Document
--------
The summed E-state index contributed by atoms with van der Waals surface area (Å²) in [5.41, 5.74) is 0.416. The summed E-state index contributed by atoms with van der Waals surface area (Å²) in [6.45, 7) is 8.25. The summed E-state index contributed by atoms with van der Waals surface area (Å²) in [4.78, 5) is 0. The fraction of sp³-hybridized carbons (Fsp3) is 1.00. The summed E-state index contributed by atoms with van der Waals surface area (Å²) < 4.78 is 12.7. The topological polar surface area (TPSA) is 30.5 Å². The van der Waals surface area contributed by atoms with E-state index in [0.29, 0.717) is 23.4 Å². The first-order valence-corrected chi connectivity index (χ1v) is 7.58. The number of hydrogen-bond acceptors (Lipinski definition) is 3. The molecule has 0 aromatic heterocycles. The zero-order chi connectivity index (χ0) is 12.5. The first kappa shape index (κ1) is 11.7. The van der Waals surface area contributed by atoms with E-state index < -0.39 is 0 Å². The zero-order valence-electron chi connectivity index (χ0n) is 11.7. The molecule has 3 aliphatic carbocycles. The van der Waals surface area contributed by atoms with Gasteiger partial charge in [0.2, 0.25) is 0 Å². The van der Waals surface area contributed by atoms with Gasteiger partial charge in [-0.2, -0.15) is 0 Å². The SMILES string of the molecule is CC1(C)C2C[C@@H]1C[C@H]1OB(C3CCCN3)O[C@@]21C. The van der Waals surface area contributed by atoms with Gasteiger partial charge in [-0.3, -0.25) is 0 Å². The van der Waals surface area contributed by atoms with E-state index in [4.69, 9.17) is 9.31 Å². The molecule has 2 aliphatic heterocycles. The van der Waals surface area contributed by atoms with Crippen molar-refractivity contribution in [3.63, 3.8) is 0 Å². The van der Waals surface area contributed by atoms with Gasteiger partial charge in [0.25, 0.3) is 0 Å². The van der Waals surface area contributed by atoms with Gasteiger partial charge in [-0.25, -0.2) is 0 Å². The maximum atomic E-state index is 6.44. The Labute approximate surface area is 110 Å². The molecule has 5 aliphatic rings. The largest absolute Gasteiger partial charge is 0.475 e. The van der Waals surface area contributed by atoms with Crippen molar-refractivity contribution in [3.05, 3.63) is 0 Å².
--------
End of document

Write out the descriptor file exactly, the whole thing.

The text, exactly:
The summed E-state index contributed by atoms with van der Waals surface area (Å²) in [5.41, 5.74) is 0.416. The summed E-state index contributed by atoms with van der Waals surface area (Å²) in [6.45, 7) is 8.25. The summed E-state index contributed by atoms with van der Waals surface area (Å²) in [4.78, 5) is 0. The fraction of sp³-hybridized carbons (Fsp3) is 1.00. The summed E-state index contributed by atoms with van der Waals surface area (Å²) < 4.78 is 12.7. The topological polar surface area (TPSA) is 30.5 Å². The van der Waals surface area contributed by atoms with E-state index in [0.29, 0.717) is 23.4 Å². The first-order valence-corrected chi connectivity index (χ1v) is 7.58. The number of hydrogen-bond acceptors (Lipinski definition) is 3. The molecule has 0 aromatic heterocycles. The zero-order chi connectivity index (χ0) is 12.5. The first kappa shape index (κ1) is 11.7. The van der Waals surface area contributed by atoms with E-state index < -0.39 is 0 Å². The zero-order valence-electron chi connectivity index (χ0n) is 11.7. The molecule has 3 aliphatic carbocycles. The van der Waals surface area contributed by atoms with Gasteiger partial charge in [0.2, 0.25) is 0 Å². The van der Waals surface area contributed by atoms with Gasteiger partial charge in [-0.2, -0.15) is 0 Å². The SMILES string of the molecule is CC1(C)C2C[C@@H]1C[C@H]1OB(C3CCCN3)O[C@@]21C. The van der Waals surface area contributed by atoms with Gasteiger partial charge in [-0.3, -0.25) is 0 Å². The van der Waals surface area contributed by atoms with E-state index in [4.69, 9.17) is 9.31 Å². The molecule has 2 aliphatic heterocycles. The van der Waals surface area contributed by atoms with Crippen molar-refractivity contribution in [3.63, 3.8) is 0 Å². The van der Waals surface area contributed by atoms with Gasteiger partial charge in [0.25, 0.3) is 0 Å². The van der Waals surface area contributed by atoms with Gasteiger partial charge in [-0.25, -0.2) is 0 Å². The maximum atomic E-state index is 6.44. The Labute approximate surface area is 110 Å². The molecule has 5 aliphatic rings. The largest absolute Gasteiger partial charge is 0.475 e. The van der Waals surface area contributed by atoms with Crippen molar-refractivity contribution in [3.05, 3.63) is 0 Å².